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Solar energy expert predicts battery prices will reach $100/kWh by 2030

When will lithium-ion battery prices reach the price point of $100 per kWh that so many in the media are calling the “magic number?” According to Winfried Hoffmann, an analyst at the consulting firm ASE, the glad day will dawn sometime around 2030.

Hoffmann, the former CTO of Applied Materials, is a well-known figure in the photovoltaic world. In the early days of the solar energy boom, he made some predictions about the future cost curve of solar modules that have proven to be quite accurate. Hoffman applied similar logic to his predictions about battery costs, which he outlined in detail at a presentation during the recent EU PVSEC meeting in Amsterdam.

In an interview with pv magazine, which covers the solar energy field, Hoffman said he expects lithium-ion batteries to “break the sound barrier” of $100 per kWh around the same time that the world’s total storage capacity reaches one terawatt-hour. That figure currently stands at approximately 7 GWh, so assuming an average annual growth rate of 31%, cumulative capacity of one tWh will be achieved by 2030.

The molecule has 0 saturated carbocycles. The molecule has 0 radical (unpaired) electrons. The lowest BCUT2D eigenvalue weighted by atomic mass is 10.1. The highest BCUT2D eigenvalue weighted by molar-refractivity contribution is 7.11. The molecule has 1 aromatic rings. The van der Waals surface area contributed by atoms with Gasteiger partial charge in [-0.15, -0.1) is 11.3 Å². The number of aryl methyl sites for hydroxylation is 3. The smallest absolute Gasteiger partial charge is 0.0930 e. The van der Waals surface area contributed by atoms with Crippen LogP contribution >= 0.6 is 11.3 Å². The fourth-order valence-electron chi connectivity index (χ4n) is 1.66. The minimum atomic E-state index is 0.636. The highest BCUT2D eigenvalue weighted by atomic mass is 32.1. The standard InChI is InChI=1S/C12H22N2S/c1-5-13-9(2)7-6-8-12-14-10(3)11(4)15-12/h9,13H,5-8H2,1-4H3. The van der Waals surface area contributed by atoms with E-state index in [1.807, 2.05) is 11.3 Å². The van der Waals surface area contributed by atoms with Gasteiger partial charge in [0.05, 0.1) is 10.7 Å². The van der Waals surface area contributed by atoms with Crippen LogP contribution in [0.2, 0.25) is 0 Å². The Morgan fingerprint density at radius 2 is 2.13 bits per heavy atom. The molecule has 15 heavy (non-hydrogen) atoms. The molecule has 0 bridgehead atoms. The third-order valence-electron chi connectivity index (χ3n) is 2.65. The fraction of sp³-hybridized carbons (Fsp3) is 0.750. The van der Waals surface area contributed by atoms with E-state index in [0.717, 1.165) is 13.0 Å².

SEE ALSO: New report: Used EV batteries and California’s energy storage needs

This has implications beyond the EV sphere – battery storage will be an important enabling technology for large-scale renewable energy. If solar power generation costs also fall at the rate Hoffmann expects, by 2030 decentralized solar energy will be cheaper than electricity from new nuclear power plants or coal power plants with carbon capture technology.

Hoffman characterized his prediction as an optimistic one, saying, “Experts in their own field are often unable to imagine how fast prices can fall.” However, a recent report that focused on Tesla’s battery technology appeared to reach a similar conclusion, saying, “Our assessment shows that pack pricing for the 2025 time scale could be as low as $167/kWh.” Even that is conservative compared to the vision of Elon Musk, who has said that he would be “disappointed if it took us 10 years to get to a $100/kWh pack.”


Source: pv magazine via CleanTechnica

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